Terrelle Pryor didn't look out of place as an NFL starting quarterback Thursday night in the Raiders' exhibition finale at Seattle and that was quite important to find out. Many, many other quarterbacks have looked far worse, and among that list I include Matt Flynn just last week.

Looking like a normal quarterback — that was the barometer, at least I think that was the barometer. I'm not exactly sure what precise criteria Raiders coach Dennis Allen is using to decide his quarterback for Week 1 and beyond. It's all an inexact science, anyway, at this point.

Seattle Seahawks’ Jaye Howard (94) pressures Oakland Raiders quarterback Terrelle Pryor (2) in the first half of an NFL preseason football game on
Seattle Seahawks' Jaye Howard (94) pressures Oakland Raiders quarterback Terrelle Pryor (2) in the first half of an NFL preseason football game on Thursday, Aug. 29, 2013, in Seattle. (AP Photo/Elaine Thompson)

Guess work. Gut feel. The Raiders aren't winning a Super Bowl this season, or uncovering the next Brett Favre. They just want to settle on the quarterback — either the fleet and inexperienced Pryor or the veteran and often-shaky Flynn — that gives them their best shot at scoring points and maybe their brightest future.

So ... with Flynn out nursing tendonitis in his throwing arm ... it was Pryor's start, and his chance to seize control of this situation.

And ... Pryor looked OK. Yes, I'm grading on a curve, but it's the Raiders' quarterback situation, you have to grade on a curve.

Pryor looked relatively calm. He didn't look as exciting as he did last week, he made some mistakes, he certainly looks like he will wobble through nearly continuous growing pains.

He completed 3 of his 8 pass attempts, for 31 yards, threw an interception, which produced a paltry 9.9 passer rating. He also ran three times for 48 yards.

But this is one time that you have to throw out the passer rating — Pryor's number gets knocked down for throwing that interception, which is never a good thing, except that one was a deep heave for an open Jacoby Ford that he slightly under threw, and those kinds of deep picks are acceptable once in a while.

You go for the vertical passing game, you take risks. It does hurt the passer rating when you miss, no doubt. (And Flynn could not have made that throw — even for it to be intercepted. I don't want to blast Flynn, but this is not a quarterback who can even conceive of going vertical.)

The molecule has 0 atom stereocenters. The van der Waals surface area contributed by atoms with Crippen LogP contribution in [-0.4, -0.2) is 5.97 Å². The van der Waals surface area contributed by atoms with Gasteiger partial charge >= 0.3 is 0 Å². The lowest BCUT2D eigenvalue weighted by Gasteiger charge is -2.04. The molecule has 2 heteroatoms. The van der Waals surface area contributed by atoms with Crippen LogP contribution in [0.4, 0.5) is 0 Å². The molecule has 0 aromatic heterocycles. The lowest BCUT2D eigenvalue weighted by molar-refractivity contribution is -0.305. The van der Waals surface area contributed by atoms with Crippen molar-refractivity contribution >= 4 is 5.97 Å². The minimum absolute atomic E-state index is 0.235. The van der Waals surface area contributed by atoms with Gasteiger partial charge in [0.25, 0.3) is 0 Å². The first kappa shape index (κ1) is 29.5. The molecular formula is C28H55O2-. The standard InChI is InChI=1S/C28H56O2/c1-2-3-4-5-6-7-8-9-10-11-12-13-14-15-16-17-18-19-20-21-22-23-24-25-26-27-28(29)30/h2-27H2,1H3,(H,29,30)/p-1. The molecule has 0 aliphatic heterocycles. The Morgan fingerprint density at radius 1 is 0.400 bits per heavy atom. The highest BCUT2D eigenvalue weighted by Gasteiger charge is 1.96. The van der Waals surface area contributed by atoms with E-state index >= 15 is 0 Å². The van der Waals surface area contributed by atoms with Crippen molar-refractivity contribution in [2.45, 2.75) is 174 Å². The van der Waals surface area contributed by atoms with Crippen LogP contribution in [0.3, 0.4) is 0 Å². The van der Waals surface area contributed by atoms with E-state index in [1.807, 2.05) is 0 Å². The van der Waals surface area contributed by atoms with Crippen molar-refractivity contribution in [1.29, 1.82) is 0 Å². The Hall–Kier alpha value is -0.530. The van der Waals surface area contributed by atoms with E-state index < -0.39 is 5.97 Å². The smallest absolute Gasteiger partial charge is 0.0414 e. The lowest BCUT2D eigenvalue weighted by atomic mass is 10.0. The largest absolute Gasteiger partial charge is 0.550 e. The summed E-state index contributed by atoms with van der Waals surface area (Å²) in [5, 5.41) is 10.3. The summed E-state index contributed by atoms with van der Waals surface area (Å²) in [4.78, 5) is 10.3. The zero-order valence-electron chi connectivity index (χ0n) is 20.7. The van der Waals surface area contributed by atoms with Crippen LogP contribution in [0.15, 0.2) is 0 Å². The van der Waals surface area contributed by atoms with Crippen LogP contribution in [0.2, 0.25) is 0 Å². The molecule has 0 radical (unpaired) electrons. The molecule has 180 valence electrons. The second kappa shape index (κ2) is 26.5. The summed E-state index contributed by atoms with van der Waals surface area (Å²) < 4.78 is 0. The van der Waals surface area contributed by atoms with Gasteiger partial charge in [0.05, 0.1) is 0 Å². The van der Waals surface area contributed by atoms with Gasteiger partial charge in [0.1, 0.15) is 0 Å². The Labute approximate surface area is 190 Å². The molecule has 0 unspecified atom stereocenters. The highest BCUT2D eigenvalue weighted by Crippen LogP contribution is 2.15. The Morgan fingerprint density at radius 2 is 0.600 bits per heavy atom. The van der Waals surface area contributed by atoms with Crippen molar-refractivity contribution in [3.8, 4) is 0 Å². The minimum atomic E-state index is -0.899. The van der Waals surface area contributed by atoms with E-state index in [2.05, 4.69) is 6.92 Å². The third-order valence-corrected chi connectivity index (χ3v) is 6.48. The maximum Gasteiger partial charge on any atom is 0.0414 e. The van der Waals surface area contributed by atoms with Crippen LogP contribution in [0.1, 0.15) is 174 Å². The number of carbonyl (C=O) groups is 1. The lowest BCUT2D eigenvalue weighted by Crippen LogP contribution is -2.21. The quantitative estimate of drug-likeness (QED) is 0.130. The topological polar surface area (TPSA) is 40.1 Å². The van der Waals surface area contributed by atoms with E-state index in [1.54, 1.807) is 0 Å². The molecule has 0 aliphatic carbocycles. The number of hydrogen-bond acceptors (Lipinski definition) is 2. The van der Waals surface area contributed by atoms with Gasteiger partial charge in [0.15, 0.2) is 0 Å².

Otherwise in his four-series outing, Pryor found Rod Streater for a couple of mid-range receptions on a 10-play drive to set up a field goal and didn't get obviously rattled by Seattle's crowd noise and defensive pressure.

Again, it's not like Pryor looked like he was ready to snap off a 24-for-29, 320-yard, 3-TD, zero interception stat line on the road any time soon. His receivers aren't showing that a night like that is possible, anyway.

If the Raiders are looking for a quarterback to follow a consistent game plan, that would probably be Flynn.

But I think Allen and his staff are close to concluding that Flynn just isn't talented enough to give them their best chance to win games.

Which led them to Pryor, this game, and the low-bar: Move the team, don't look scared, run the offense to some degree of efficiency. All graded on a curve.

So ... while last week Flynn very much seemed rattled by the pressure he was under (at home), Pryor showed (a bit) that he can deal with it — mostly because he can run, and also because defenses have to protect against him running so that slows down the all-out attack.

And Pryor doesn't look like he's just going to bolt at the first sign of trouble, either. He can move and look down field and throw. Again, not like Favre or Russell Wilson, but he's not just a jack-rabbit out there.

Side note: Rookie tackle Menelik Watson got his first playing time of the preseason, it was at the very important left tackle spot, and he didn't do poorly at all. Very physical, maybe a little raw, but not bad.

In my mind, I think this all means that Pryor is going to be the Raiders' starter next week in Indianapolis, whether Allen makes that official tonight after the game or whether the coach decides to delay the announcement for a little while longer.

I'm not saying Allen and his staff have to go ga-ga over Pryor and I know they might hesitate on this, at least for a few days.

But I can also see a way for Allen to do this reasonably: Announce that Pryor's starting next week, but that Flynn's injury was a partial factor (he couldn't practice!), and that Flynn will be back competing for the job in practice.

That the Raiders have all the confidence in the world in Pryor, but that Flynn is still a co-No. 1, in case Pryor falters or the Raiders just want another look at QB — whether it's within a game or from game to game.

I still think Pryor is the best choice and the natural choice. If this truly was a competition and these quarterbacks are being measured by performance, it has to be.

At least for Week 1.

Read Tim Kawakami's Talking Points blog at blogs.mercurynews.com/kawakami. Contact him at tkawakami@mercurynews.com.